In the other, I am older, living on my own. I am in a quiet, dimly lit room on the sixth floor of the arts building at my university. Pulling a yellow and black box with worn and tattered edges from a shelf, I open it gingerly, careful not to tear it any more. Retrieving the black tray, I brush the dust away with my sleeve, and set it down on the pine working table next to my thick, three-ring binder. Moving to the black metal filing cabinets, I trace my hand over their labels until I find what I am looking for. I pull the drawer open cautiously and begin to leaf through the dog-eared papers that divide each section, pink, blue, sometimes cream, fingering through typewritten or handwritten labels, until I reach the one dated “1888,” van Gogh’s Starry Night. I remove the metal square from its place, of course only by the edges, hold it up to the ceiling light, making sure this is the one where the stars are yellow, not orange, the sky sapphire and not turquoise. Turning it 180 degrees, I place it carefully in the tray on the table, and repeat this search process, building the narrative, until the carousel is full. Slipping it back into its box, I walk with it balanced on my binder down the hall to the seminar room where my professor waits. She insists slide images are richer and truer to the original and refuses to use PowerPoint. Handing it off to her, I take my seat in front of the silver screen as it lowers from the ceiling. She flicks the projector on, its motor whirls and a bright beam of light thrusts outward to the front of the room. I catch the dust dancing in it momentarily, before the class begins.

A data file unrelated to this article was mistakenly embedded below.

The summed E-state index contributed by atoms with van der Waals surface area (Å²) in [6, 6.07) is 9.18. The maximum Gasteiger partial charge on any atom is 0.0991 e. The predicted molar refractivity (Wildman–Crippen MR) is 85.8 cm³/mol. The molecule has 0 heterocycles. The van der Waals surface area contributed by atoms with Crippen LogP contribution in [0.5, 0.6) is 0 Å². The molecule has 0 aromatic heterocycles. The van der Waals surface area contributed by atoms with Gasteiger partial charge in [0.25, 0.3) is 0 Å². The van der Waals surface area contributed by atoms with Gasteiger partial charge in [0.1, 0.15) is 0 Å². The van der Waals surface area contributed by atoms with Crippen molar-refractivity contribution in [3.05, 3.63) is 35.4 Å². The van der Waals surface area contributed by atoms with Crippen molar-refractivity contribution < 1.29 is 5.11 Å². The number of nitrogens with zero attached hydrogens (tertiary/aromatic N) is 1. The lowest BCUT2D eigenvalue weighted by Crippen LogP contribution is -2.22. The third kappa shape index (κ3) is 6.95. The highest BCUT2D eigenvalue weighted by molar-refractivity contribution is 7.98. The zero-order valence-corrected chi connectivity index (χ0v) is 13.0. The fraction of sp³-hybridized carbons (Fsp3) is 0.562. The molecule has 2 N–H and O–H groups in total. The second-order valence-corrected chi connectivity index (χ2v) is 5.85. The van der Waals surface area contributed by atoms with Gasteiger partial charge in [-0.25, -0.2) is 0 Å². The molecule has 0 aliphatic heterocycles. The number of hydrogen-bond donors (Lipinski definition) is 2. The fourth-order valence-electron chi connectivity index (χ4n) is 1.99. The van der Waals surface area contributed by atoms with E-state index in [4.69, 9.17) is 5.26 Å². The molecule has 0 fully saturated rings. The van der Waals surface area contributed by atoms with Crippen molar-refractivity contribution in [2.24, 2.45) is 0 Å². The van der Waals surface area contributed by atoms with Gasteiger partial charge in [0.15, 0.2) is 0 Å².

In Dobson’s recent exhibition at the Ryerson Image Centre, large-format photographs hang on each of the four darkly painted walls, and show detailed views of the objects used to organize, categorize and store several abandoned art history departments’ slide collections. Spurred to take on this subject matter when the University of Guelph decided to dispose of its significant but recently deemed obsolete slide library, Dobson undertook to photograph the archives of four universities over as many years, wanting to capture the material essence of each—the drawers, the files, the carousels, the labelling systems. Systematic and methodical in her work, this process also revealed to Dobson the biases and blind spots within these collections, the histories that had been selected to be taught, the ones that were left out, generalized, or simplified. The work of male artists makes up the bulk of the contents of these collections, and in one of the documented drawers, “1888,” van Gogh’s Starry Night is given its own entire row.